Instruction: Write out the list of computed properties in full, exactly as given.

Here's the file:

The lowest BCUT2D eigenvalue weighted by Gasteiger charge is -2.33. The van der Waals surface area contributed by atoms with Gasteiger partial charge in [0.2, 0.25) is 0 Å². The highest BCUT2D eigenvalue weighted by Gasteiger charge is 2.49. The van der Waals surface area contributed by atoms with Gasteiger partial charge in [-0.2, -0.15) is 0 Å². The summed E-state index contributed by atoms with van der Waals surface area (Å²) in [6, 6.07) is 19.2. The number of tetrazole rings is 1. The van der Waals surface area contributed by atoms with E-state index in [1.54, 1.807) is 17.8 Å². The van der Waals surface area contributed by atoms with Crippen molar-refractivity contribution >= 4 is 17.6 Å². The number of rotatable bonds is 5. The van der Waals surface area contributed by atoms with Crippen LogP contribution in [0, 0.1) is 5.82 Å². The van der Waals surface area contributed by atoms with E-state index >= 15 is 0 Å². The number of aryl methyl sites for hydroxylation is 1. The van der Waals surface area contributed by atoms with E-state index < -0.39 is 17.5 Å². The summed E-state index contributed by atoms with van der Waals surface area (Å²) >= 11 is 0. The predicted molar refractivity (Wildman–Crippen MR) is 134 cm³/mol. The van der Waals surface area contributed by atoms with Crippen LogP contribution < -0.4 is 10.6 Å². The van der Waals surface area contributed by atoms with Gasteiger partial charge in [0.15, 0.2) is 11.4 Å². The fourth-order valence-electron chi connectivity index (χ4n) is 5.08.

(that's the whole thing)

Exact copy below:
The lowest BCUT2D eigenvalue weighted by Gasteiger charge is -2.33. The van der Waals surface area contributed by atoms with Gasteiger partial charge in [0.2, 0.25) is 0 Å². The highest BCUT2D eigenvalue weighted by Gasteiger charge is 2.49. The van der Waals surface area contributed by atoms with Gasteiger partial charge in [-0.2, -0.15) is 0 Å². The summed E-state index contributed by atoms with van der Waals surface area (Å²) in [6, 6.07) is 19.2. The number of tetrazole rings is 1. The van der Waals surface area contributed by atoms with E-state index in [1.54, 1.807) is 17.8 Å². The van der Waals surface area contributed by atoms with Crippen molar-refractivity contribution >= 4 is 17.6 Å². The number of rotatable bonds is 5. The van der Waals surface area contributed by atoms with Crippen LogP contribution in [0, 0.1) is 5.82 Å². The van der Waals surface area contributed by atoms with E-state index >= 15 is 0 Å². The number of aryl methyl sites for hydroxylation is 1. The van der Waals surface area contributed by atoms with E-state index < -0.39 is 17.5 Å². The summed E-state index contributed by atoms with van der Waals surface area (Å²) >= 11 is 0. The predicted molar refractivity (Wildman–Crippen MR) is 134 cm³/mol. The van der Waals surface area contributed by atoms with Crippen LogP contribution < -0.4 is 10.6 Å². The van der Waals surface area contributed by atoms with Gasteiger partial charge in [0.15, 0.2) is 11.4 Å². The fourth-order valence-electron chi connectivity index (χ4n) is 5.08.